By David Pugliese
It has become the modern trend to increase the cost effectiveness of aircrew training through simulation — and the outsourcing of training flights to private contractors. David Pugliese examines what is in store for the next generation of RCAF pilots.
The Royal Canadian Air Force’s future air training needs promises billions of dollars of work for aerospace firms. RCAF leaders have pointed to the need to acquire everything from new simulators to new aircraft for pilot training.
The RCAF future simulation strategy has outlined the need to purchase simulators for the service’s CC-177 Globemaster III and CC-150 Polaris transport aircraft and CH-149 search and rescue helicopters. Those acquisitions would eliminate the need for the service to send personnel overseas for such pilot training, according to RCAF officers.
The full cost of implementing the simulation strategy is estimated at $544-million, with the potential for $2-billion in savings over the coming years.
In 2015, Canada’s military also started work on a multibillion-dollar program designed to train its future pilots.
Industry representatives have been asked for feedback on the Future Pilot Training (FPT) project, expected to be worth at least $4-billion. The project will be put in place over the next five years and is expected to cover a 20-year period.
In the meantime, the Canadian government has extended CAE’s existing contract for the NATO Flying Training in Canada Program through at least 2023 while the RCAF sorts out its training needs.
Military officers eventually hope to combine two existing programs, including the NATO Flying Training in Canada Program, which deals with advanced and lead-in fighter training. Besides training RCAF pilots, the program is open to other NATO and allied nations. Past participants have included aviators from Denmark, the United Kingdom, Singapore, Italy, Hungary, Austria, Saudi Arabia and the United Arab Emirates.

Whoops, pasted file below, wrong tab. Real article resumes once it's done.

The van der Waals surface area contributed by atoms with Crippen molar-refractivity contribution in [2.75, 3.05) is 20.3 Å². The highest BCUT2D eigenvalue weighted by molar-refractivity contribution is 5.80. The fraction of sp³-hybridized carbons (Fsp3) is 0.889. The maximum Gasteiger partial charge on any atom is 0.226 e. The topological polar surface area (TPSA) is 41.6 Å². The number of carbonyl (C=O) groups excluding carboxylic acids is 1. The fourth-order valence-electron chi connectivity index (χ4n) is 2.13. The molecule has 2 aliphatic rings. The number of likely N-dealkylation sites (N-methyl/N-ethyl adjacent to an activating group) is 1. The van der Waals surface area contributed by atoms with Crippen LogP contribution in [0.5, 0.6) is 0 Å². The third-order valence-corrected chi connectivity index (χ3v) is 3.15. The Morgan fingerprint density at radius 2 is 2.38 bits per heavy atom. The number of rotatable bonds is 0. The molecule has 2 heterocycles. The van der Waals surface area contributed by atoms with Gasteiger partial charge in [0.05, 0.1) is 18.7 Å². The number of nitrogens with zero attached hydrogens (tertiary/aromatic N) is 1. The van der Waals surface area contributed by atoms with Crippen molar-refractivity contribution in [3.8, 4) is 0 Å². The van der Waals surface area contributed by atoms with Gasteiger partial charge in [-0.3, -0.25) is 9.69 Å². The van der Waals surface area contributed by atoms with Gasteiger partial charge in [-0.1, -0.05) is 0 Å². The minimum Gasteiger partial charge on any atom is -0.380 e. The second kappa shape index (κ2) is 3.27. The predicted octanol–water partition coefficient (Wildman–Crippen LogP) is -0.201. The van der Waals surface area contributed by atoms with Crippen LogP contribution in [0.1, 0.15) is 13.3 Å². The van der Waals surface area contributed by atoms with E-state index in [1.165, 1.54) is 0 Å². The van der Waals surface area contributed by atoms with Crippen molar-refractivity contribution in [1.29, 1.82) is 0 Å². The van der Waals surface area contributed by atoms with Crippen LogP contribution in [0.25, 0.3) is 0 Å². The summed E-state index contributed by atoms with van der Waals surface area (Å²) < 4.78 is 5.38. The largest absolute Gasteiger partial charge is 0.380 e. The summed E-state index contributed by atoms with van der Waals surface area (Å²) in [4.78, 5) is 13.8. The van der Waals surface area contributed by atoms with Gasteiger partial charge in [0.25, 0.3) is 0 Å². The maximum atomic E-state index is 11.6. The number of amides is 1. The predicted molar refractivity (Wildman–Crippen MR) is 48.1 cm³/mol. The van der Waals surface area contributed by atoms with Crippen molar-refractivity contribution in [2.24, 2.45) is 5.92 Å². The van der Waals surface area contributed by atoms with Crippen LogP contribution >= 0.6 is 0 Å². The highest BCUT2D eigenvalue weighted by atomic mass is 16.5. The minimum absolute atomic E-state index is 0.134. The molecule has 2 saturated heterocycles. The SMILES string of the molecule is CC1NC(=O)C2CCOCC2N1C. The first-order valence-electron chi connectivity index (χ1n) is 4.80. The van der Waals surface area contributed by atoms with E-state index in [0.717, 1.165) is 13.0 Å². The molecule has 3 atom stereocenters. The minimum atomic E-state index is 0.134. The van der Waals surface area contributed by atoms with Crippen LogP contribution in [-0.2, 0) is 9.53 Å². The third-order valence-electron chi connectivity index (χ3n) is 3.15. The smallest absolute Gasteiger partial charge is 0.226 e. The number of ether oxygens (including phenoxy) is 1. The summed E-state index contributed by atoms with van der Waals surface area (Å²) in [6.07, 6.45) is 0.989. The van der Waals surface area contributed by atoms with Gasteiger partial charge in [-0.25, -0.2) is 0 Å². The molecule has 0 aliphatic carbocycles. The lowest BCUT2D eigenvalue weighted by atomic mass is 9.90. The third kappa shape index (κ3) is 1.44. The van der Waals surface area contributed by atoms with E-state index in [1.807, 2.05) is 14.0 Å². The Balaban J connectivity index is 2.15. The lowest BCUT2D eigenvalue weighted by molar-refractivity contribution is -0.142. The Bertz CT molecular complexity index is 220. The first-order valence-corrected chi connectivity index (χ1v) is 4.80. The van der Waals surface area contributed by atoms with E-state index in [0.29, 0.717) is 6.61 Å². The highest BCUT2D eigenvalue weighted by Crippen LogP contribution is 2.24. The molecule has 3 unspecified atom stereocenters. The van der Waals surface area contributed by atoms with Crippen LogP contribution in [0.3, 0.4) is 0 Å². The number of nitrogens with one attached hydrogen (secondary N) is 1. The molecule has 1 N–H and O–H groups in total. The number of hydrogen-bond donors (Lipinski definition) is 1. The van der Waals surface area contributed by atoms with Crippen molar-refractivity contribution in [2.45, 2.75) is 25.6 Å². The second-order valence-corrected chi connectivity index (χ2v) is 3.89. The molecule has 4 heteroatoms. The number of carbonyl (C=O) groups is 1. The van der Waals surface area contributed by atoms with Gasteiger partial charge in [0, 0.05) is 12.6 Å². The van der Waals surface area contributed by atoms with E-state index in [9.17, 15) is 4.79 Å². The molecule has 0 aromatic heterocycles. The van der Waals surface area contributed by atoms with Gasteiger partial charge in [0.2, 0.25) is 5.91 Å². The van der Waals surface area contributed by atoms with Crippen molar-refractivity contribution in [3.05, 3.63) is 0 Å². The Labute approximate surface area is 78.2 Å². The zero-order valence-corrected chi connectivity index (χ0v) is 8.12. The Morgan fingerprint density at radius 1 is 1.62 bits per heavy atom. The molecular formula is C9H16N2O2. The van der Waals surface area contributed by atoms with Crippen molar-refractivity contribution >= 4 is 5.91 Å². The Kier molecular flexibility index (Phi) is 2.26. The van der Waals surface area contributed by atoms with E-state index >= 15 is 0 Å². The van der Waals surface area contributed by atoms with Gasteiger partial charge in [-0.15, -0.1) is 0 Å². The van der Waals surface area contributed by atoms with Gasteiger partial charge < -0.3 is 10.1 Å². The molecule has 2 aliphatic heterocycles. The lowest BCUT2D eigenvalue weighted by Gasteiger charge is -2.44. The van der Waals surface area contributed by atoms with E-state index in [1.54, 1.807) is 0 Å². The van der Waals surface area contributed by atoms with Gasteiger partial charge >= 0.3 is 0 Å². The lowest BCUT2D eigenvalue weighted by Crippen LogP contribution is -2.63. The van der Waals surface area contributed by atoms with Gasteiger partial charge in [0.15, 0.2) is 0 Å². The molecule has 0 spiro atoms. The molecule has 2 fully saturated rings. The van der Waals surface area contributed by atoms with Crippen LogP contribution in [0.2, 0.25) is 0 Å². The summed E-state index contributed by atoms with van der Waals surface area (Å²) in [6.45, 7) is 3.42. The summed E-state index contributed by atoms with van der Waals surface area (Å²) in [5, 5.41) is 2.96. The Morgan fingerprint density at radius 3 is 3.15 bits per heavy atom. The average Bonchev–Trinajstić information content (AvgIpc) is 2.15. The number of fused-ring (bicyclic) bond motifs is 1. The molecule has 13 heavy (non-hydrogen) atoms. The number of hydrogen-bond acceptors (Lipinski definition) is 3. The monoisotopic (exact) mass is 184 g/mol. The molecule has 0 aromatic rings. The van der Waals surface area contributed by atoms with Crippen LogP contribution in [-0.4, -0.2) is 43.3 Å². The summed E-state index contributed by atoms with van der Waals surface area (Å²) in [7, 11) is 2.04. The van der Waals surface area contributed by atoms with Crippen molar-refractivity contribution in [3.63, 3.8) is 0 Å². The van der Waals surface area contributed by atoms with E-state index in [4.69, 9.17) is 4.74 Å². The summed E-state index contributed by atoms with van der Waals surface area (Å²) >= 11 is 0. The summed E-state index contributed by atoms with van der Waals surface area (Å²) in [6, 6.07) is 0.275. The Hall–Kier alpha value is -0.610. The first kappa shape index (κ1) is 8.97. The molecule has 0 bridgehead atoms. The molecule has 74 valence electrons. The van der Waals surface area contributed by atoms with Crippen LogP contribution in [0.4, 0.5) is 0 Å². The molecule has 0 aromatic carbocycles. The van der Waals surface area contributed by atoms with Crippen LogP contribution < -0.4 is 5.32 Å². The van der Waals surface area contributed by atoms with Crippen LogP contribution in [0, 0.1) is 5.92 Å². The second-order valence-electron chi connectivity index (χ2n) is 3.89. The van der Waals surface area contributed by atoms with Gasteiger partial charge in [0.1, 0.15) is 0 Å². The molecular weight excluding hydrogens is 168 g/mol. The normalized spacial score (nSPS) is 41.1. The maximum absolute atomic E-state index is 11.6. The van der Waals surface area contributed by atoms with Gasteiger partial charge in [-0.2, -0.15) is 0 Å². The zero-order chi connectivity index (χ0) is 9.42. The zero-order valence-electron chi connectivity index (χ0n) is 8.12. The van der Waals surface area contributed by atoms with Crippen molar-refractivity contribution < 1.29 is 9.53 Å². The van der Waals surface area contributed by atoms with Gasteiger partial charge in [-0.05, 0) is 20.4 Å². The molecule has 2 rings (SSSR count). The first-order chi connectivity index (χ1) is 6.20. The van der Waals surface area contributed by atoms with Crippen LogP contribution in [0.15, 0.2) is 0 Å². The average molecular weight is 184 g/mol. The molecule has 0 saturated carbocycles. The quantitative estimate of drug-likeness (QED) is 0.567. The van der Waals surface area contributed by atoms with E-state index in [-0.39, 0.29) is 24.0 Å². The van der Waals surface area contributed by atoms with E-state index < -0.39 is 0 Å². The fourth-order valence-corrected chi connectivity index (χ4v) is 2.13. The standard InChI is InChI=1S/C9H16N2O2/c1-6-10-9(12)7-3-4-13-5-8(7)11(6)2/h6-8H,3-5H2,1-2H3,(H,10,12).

In 2027, a program dubbed Contracted Flying Training and Support, which will provide the Canadian Forces with primary flight training and specialized helicopter and multi-engine, fixed-wing pilot training, also will be brought under the FPT umbrella. Numerous firms are expected to be interested in the potential work.
For instance, Leonardo has already started marketing the Aermacchi M-345 jet as a solution for the whole range of the RCAF’s training needs. The Italian Air Force has already ordered a first batch of five M-345 aircraft, which Leonardo describes as having costs comparable to those of a high-power turboprop aircraft but with a higher performance level. The first delivery of the planes for the Italian Air Force is expected by 2019.
The engine is a turbofan Williams FJ44-4M-34 for military and aerobatic use, according to the company. The cockpit is equipped with HOTAS (hands on throttle-and-stick) commands, digital displays with three-colour touch screen MFD (multi-function display) and a head-up display (HUD), which in the rear seat is replaced by a display repeater of images of the front HUD.
Life cycle cost reduction is driven by long fatigue life and two-level maintenance, Leonardo added.
Italy is expected to purchase 45 M-345s to replace the Aermacchi MB-339. The aircraft would be used in both a training role and for Frecce Tricolori, Italy’s aerobatic team.
That last role could set the aircraft up as a potential replacement for the Snowbirds’ CT-114 Tutor aircraft.